Monday, July 31, 2017

There Goes the Neighborhood

Doug French has written a piece, posted at LRC, entitled “The Airbnb Next Door.”  Let me say up front: if I come to find that this is a work of fiction, I am going to be really, really mad.

He offers an interesting situation: one of the neighbors in his quiet cul-de-sac of nine homes has moved out.  The new owner turned the property into an Airbnb.  Some of the neighbors were concerned: what will this do to our property values?  Not a violation of the NAP, French correctly offers.  Shots have been fired on occasion and police have been called.  Doug never heard this, but his wife confirms it is so.

There are parties, but the guests of this Airbnb keep the place pretty neat.  The owner of the property even put in a gate to the backyard.  Not a bad idea, French concludes; keeps their comings and goings out of sight of the neighbors.  The cul-de-sac stays relatively quiet.

French does not state directly where he falls on this matter: a question of the NAP vs. the “culture” (if you will) and, potentially, “peace” of the neighborhood.


What say you?  We all know the pure libertarian answer.  Is this where it ends?  Maybe before you answer, consider: French describes the advertisement for the home; very descriptive and welcoming.  He concludes:

As full disclosure, the owner should add, “and plenty of angry neighbors next door.”


  1. From the description of the renters (and I admit I had to look up bacchanal), I would say my current neighbors are considerably more, err, active revelers. The fact the house is being used as a business means the owner has a strong incentive to keep the property in good condition regardless of the nature of his customers. My neighbors, not so much. I can understand why that kind of business would give neighbors pause, but truly things could be a lot worse by comparison.

    With respect to property rights, the neighbors could offer to buy the new owner out if the activity there angers them so much. Then they could sell to a more suitable owner; one willing to agree to limits on activities and guests. In effect, they really could "band together to do something about it".

    1. "...I admit I had to look up bacchanal"

      Me too. At first, the two definitions seemed at odds, but after reading a bit about Bacchus, I got a more vivd picture of the parties going on in Doug's neighborhood.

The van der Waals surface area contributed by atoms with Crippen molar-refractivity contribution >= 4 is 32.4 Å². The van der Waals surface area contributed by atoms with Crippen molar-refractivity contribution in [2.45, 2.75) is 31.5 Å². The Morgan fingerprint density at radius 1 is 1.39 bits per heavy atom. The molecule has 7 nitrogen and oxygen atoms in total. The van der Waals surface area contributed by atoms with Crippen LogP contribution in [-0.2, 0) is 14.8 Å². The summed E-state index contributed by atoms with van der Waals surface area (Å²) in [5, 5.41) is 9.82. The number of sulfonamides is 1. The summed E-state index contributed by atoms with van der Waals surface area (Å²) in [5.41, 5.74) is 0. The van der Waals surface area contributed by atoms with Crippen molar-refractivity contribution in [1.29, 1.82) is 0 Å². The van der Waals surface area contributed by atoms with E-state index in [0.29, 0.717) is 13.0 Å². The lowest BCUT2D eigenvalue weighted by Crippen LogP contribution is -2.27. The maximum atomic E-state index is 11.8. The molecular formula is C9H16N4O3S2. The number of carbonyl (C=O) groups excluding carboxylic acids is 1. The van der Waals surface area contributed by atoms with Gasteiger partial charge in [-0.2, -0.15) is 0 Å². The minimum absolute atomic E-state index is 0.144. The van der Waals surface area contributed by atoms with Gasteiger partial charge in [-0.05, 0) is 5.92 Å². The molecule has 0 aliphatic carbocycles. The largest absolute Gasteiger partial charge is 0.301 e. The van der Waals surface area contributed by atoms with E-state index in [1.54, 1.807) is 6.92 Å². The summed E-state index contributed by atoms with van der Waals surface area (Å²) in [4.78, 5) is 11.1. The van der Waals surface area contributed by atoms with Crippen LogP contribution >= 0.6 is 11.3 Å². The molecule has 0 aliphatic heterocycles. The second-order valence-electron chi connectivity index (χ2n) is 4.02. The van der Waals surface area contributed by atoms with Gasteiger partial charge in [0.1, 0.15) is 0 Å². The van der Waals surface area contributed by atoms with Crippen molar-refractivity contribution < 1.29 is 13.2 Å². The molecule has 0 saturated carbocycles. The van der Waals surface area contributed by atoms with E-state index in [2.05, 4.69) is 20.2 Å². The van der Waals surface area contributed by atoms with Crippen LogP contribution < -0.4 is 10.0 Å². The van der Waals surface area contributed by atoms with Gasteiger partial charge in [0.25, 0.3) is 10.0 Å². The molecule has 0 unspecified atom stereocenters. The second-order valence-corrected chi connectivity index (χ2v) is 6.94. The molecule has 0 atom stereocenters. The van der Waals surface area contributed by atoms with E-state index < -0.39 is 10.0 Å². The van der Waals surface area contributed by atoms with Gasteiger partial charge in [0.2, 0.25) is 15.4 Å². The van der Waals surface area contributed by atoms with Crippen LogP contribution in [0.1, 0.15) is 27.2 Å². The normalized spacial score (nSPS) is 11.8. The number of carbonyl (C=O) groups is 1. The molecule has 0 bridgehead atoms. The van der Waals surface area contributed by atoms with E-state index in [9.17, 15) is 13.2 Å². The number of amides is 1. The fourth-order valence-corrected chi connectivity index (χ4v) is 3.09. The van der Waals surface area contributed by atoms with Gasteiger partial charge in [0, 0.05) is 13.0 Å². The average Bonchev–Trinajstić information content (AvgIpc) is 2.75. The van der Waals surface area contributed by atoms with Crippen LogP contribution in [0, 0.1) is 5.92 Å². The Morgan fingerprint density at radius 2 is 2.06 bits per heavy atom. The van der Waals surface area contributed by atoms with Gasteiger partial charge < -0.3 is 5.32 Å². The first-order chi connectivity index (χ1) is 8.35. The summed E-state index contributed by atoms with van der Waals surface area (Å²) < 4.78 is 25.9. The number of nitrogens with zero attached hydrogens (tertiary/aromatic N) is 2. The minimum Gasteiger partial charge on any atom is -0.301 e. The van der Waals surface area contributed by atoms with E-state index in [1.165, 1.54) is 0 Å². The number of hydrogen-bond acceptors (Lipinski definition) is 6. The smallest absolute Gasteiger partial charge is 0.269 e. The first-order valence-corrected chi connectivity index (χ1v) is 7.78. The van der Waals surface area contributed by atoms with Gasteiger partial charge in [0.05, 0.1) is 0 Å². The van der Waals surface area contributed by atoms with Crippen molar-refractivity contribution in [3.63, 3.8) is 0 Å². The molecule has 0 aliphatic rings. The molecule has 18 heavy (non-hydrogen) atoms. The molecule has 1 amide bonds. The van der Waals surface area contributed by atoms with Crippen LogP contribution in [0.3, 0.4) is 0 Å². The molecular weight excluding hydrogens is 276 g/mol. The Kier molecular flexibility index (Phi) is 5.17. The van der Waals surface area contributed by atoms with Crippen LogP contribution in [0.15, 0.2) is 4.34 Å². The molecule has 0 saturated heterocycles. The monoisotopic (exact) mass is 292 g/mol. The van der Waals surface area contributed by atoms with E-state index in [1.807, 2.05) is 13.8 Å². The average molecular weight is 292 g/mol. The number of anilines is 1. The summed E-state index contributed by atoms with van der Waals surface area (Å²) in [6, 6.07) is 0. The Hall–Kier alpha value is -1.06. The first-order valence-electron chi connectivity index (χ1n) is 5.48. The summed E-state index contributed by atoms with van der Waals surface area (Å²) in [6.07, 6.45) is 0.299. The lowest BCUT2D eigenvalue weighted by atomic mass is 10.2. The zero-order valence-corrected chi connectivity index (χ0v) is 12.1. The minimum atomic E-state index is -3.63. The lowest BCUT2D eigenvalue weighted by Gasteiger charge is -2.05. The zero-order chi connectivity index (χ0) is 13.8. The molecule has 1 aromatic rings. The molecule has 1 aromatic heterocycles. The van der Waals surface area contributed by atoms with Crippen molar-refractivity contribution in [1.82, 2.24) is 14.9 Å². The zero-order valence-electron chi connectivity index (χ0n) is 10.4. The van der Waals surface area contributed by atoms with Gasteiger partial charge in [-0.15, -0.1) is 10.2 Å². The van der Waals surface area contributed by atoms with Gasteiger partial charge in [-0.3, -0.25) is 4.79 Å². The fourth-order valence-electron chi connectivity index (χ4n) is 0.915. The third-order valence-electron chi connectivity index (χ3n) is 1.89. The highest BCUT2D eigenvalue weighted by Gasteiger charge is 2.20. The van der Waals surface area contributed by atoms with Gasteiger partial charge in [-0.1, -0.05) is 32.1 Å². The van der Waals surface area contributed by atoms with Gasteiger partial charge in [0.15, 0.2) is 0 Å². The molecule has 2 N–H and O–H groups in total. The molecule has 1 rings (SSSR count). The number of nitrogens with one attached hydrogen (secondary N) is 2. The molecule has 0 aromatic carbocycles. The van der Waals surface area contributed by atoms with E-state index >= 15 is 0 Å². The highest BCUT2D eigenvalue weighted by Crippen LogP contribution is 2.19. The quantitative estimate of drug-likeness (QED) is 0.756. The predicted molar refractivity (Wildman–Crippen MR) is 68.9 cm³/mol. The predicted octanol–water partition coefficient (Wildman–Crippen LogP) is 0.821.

2. Three and a half years ago, there was a major chemical spill in Charleston, WV. We lived there, and at the time of the spill my wife was eight months pregnant. Our plan was for a home-birth, with a birthing tub.

    The spill contaminated the water supply to the point that it was only useful for flushing toilets. Our son did end up being born at home, but not with the aid of a birthing tub.

    This was not an ideal set of circumstances for the conclusion of a pregnancy, and the start of a new life. But, in the end we just had to laugh and say, "well, we did choose to live in a place nicknamed "Chemical Valley."" And then we moved upstream a bit.

    My advice for anyone looking for a tranquil cul-de-sac that will endure, is to consider the greater community that surrounds your neighborhood. If it has a nickname like, "Sin City," you might want to think twice. Or, at least try to calculate the blast radius. Doug's experience shows that it is not less than five miles.

    1. I now prefer to live at least 20 miles away from any metropolitan area. Our neighbors are further away from us, yet we know them. I think that "tight-knit community" is one of the least apt metaphors in common use.

    2. This comment has been removed by the author.

  3. "Doug French has written a piece, posted at LRC, entitled “The Airbnb Next Door.” Let me say up front: if I come to find that this is a work of fiction, I am going to be really, really mad."

    LMAO! I actually snickered at my desk this morning when I read this. I've got this image of you standing on your lawn and heckling passers in admonition of the "liars" of the world. Calling out Stephen King, JR Tolkein, etc. by name.